Discordant results between HPV DNA tests and HPV mRNA tests could have changed follow-up for 71.7% of patients who had one previous high-risk (hr) HPV-positive result, and 60% of patients who had at least two hrHPV-positive results (Obstet Gynecol 2018;0:1-7). The data expose the need for labs to specify the type of assay used in HPV screening, according to the authors, who also expressed hope that their findings “will start conversations between gynecologists and pathologists to be sure the HPV DNA test is used for primary screening to identify those at potential long-term risk.”

The researchers conducted a retrospective quality improvement study to assess the consistency between HPV mRNA and HPV DNA test results in women previously diagnosed with HPV infections based on HPV DNA testing. HPV DNA testing detects presence or absence of HPV infection but does not distinguish between active or latent infection. HPV mRNA testing detects E6 and E7 mRNA from E6/E7 oncoproteins necessary for cervical epithelial cells to become malignant. Presence of E6/E7 mRNA not only indicates active HPV infection but also correlates with histologic and cytologic abnormalities. However, HPV mRNA testing is less sensitive in detecting HPV infection.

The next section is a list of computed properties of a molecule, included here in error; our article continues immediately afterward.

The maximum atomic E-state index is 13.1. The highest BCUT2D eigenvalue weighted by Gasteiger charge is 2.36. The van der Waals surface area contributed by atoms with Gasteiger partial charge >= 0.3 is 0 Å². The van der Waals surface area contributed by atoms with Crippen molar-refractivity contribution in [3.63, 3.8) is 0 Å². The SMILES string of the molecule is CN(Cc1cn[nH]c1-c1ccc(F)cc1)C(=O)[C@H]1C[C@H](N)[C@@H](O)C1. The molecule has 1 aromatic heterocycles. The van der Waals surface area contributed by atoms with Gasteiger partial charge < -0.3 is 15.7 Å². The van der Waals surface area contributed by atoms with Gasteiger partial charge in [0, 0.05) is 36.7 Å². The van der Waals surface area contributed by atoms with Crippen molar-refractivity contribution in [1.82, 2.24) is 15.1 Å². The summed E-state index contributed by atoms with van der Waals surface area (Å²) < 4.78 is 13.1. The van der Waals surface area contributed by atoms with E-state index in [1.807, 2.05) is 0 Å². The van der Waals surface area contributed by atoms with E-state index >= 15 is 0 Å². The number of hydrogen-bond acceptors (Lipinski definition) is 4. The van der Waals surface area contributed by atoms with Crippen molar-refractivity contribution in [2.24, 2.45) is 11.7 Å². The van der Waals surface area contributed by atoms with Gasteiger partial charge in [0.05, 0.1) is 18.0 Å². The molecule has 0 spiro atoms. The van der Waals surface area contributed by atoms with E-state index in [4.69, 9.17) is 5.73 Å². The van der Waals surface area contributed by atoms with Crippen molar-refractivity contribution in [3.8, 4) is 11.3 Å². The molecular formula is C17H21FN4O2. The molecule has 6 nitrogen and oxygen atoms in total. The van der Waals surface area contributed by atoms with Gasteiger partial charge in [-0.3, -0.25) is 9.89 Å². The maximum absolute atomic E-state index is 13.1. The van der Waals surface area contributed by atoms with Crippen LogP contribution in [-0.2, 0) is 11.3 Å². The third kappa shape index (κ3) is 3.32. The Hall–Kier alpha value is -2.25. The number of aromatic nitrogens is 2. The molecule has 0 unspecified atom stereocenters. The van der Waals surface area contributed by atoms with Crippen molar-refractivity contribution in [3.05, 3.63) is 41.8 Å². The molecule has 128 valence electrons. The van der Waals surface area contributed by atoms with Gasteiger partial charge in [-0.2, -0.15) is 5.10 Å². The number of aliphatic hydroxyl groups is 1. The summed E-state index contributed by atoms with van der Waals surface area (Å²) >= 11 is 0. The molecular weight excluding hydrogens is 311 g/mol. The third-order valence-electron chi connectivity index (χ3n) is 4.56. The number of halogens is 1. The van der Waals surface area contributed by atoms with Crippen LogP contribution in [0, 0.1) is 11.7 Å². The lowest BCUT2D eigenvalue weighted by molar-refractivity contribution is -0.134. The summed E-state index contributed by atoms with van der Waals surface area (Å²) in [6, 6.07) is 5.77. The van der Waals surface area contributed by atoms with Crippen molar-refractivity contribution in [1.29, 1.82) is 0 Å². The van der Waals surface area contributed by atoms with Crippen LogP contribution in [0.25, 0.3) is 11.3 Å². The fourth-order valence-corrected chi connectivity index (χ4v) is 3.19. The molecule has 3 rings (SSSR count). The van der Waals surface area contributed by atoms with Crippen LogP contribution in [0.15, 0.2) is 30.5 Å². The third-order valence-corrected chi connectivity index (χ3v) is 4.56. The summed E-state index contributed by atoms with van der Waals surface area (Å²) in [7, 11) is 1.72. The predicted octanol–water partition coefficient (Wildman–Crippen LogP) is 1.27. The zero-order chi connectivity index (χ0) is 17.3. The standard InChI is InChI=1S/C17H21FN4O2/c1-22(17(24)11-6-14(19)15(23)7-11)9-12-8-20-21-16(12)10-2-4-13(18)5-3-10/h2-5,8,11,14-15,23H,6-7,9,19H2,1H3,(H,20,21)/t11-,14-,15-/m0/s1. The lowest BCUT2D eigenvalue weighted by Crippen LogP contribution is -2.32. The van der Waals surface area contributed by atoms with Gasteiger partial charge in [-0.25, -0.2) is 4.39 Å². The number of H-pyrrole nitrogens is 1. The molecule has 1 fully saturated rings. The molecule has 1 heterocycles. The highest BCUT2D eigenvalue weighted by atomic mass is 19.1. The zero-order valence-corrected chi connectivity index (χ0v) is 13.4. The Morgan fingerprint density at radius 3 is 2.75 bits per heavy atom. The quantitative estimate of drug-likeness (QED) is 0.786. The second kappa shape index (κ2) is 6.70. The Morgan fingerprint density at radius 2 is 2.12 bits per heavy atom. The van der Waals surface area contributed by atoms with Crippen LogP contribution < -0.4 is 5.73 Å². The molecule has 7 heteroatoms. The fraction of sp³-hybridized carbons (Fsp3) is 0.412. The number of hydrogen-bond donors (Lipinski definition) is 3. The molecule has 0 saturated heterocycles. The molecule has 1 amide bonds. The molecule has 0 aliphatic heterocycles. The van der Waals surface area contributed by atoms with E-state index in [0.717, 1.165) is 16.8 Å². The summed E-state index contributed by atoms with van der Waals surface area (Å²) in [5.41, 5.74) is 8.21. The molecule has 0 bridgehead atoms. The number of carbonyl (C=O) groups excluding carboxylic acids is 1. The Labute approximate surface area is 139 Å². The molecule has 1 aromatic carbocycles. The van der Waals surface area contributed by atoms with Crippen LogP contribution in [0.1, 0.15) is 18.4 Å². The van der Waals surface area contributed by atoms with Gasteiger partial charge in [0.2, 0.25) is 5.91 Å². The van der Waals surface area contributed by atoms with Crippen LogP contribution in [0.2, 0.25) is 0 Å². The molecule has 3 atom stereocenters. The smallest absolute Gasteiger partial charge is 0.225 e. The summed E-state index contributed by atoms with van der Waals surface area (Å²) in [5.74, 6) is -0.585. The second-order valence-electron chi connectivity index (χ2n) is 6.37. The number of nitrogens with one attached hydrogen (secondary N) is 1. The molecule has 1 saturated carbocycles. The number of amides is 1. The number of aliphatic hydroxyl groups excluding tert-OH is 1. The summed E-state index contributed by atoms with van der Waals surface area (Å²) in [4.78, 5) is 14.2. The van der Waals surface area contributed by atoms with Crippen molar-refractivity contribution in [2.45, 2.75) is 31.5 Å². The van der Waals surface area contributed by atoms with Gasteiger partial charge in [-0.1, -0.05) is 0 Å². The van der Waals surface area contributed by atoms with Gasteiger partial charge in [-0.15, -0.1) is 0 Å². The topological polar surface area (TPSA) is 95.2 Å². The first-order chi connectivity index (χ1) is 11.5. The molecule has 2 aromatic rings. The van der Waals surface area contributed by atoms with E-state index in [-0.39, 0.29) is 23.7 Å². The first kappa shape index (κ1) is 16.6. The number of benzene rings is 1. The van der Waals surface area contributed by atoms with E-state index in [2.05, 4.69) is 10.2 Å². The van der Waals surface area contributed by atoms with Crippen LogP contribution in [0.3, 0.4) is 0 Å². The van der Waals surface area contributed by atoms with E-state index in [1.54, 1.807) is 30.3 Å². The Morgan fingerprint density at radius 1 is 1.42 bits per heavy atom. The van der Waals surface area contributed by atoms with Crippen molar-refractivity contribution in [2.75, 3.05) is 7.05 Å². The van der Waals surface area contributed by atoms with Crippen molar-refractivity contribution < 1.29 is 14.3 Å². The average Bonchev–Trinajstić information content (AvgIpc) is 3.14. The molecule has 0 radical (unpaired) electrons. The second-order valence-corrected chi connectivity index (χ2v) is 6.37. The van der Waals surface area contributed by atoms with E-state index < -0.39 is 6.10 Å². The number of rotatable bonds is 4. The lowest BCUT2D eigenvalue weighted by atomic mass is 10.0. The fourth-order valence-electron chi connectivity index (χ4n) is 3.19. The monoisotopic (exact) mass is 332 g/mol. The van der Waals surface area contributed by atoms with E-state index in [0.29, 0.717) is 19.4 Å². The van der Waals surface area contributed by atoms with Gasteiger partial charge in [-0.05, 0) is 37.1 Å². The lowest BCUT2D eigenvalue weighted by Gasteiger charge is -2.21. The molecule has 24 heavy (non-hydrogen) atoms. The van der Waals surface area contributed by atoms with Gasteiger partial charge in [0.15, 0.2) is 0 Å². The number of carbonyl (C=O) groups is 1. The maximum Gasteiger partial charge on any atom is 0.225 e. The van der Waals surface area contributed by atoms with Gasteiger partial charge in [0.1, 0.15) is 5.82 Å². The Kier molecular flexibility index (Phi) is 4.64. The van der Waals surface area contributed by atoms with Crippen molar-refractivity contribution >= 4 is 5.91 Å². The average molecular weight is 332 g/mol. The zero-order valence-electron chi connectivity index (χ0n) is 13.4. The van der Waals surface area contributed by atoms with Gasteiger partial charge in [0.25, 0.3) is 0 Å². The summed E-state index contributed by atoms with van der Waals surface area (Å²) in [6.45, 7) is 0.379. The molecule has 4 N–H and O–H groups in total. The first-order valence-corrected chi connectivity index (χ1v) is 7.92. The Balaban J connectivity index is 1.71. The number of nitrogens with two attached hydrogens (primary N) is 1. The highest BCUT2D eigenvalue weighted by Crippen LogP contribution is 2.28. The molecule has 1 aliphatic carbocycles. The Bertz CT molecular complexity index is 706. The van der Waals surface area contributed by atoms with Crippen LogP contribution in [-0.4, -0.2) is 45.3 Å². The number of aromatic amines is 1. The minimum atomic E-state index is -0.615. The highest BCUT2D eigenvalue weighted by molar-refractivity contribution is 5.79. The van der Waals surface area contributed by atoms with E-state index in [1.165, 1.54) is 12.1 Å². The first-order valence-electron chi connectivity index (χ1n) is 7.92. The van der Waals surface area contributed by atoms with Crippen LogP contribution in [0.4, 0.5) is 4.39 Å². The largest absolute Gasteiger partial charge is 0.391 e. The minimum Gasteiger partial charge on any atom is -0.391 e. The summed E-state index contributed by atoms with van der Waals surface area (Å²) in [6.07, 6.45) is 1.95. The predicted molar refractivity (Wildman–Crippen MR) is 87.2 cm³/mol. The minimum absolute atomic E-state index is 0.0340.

Clinical guidelines recommend HPV DNA testing as a primary screening test, but “many pathology laboratories have shifted to using [this] assay without clear discussion with gynecologists about the effects on patient follow-up,” according to the authors.

Negative HPV mRNA results following positive HPV DNA results might have changed clinical management for 289 of 425 women age 30 or older whose test results were included in the study. Many women clear HPV infections without intervention within 6 to 18 months. However, among women with two prior positive HPV DNA results and a negative HPV mRNA result, 75% had at least one abnormal Pap test and 36.5% had at least one abnormal colposcopy. “This points to the strong possibility that these patients still have infection and need closer screening to prevent development of cancer,” the authors explained.